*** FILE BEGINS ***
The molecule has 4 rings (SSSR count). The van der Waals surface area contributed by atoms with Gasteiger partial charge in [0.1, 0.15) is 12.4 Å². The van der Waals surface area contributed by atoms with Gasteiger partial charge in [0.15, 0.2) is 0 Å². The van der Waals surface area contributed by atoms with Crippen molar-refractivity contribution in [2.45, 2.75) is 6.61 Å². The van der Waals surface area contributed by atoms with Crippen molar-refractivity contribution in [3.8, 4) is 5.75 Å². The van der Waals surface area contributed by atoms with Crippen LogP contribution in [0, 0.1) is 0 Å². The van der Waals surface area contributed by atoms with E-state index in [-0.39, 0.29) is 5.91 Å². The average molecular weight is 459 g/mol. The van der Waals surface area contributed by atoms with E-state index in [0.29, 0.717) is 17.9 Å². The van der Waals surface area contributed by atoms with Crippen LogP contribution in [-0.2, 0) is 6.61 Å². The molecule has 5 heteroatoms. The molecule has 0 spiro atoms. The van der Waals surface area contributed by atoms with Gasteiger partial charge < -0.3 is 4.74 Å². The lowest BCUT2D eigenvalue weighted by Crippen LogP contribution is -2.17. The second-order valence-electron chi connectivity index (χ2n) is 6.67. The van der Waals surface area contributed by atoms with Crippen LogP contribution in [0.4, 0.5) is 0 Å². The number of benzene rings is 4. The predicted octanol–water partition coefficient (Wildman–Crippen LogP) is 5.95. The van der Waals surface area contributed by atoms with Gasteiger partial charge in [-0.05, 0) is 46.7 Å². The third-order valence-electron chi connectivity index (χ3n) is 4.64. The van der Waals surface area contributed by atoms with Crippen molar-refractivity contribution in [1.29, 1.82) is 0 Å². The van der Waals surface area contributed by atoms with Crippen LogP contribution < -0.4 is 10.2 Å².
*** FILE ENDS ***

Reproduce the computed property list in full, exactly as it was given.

The molecule has 4 rings (SSSR count). The van der Waals surface area contributed by atoms with Gasteiger partial charge in [0.1, 0.15) is 12.4 Å². The van der Waals surface area contributed by atoms with Gasteiger partial charge in [0.15, 0.2) is 0 Å². The van der Waals surface area contributed by atoms with Crippen molar-refractivity contribution in [2.45, 2.75) is 6.61 Å². The van der Waals surface area contributed by atoms with Crippen molar-refractivity contribution in [3.8, 4) is 5.75 Å². The van der Waals surface area contributed by atoms with Crippen LogP contribution in [0, 0.1) is 0 Å². The van der Waals surface area contributed by atoms with E-state index in [-0.39, 0.29) is 5.91 Å². The average molecular weight is 459 g/mol. The van der Waals surface area contributed by atoms with E-state index in [0.29, 0.717) is 17.9 Å². The van der Waals surface area contributed by atoms with Crippen LogP contribution in [-0.2, 0) is 6.61 Å². The molecule has 5 heteroatoms. The molecule has 0 spiro atoms. The van der Waals surface area contributed by atoms with Gasteiger partial charge < -0.3 is 4.74 Å². The lowest BCUT2D eigenvalue weighted by Crippen LogP contribution is -2.17. The second-order valence-electron chi connectivity index (χ2n) is 6.67. The van der Waals surface area contributed by atoms with Crippen LogP contribution in [0.4, 0.5) is 0 Å². The number of benzene rings is 4. The predicted octanol–water partition coefficient (Wildman–Crippen LogP) is 5.95. The van der Waals surface area contributed by atoms with Gasteiger partial charge in [-0.05, 0) is 46.7 Å². The third-order valence-electron chi connectivity index (χ3n) is 4.64. The van der Waals surface area contributed by atoms with Crippen molar-refractivity contribution in [1.29, 1.82) is 0 Å². The van der Waals surface area contributed by atoms with Crippen LogP contribution < -0.4 is 10.2 Å².